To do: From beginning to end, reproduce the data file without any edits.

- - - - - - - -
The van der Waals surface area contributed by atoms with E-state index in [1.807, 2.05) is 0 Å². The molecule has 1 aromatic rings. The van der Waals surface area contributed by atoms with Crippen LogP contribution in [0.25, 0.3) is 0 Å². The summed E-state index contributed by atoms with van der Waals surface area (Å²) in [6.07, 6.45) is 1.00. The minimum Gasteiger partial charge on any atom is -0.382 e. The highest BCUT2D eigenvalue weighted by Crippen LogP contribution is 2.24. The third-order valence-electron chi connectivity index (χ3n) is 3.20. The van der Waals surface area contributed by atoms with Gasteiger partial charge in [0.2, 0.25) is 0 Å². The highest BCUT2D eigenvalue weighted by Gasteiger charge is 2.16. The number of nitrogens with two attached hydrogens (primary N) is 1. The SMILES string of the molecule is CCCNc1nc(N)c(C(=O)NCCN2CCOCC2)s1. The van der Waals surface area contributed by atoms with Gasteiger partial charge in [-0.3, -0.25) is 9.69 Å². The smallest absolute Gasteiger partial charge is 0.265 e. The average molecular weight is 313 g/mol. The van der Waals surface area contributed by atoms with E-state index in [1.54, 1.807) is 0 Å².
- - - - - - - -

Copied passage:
The van der Waals surface area contributed by atoms with E-state index in [1.807, 2.05) is 0 Å². The molecule has 1 aromatic rings. The van der Waals surface area contributed by atoms with Crippen LogP contribution in [0.25, 0.3) is 0 Å². The summed E-state index contributed by atoms with van der Waals surface area (Å²) in [6.07, 6.45) is 1.00. The minimum Gasteiger partial charge on any atom is -0.382 e. The highest BCUT2D eigenvalue weighted by Crippen LogP contribution is 2.24. The third-order valence-electron chi connectivity index (χ3n) is 3.20. The van der Waals surface area contributed by atoms with Gasteiger partial charge in [0.2, 0.25) is 0 Å². The highest BCUT2D eigenvalue weighted by Gasteiger charge is 2.16. The number of nitrogens with two attached hydrogens (primary N) is 1. The SMILES string of the molecule is CCCNc1nc(N)c(C(=O)NCCN2CCOCC2)s1. The van der Waals surface area contributed by atoms with Gasteiger partial charge in [-0.3, -0.25) is 9.69 Å². The smallest absolute Gasteiger partial charge is 0.265 e. The average molecular weight is 313 g/mol. The van der Waals surface area contributed by atoms with E-state index in [1.54, 1.807) is 0 Å².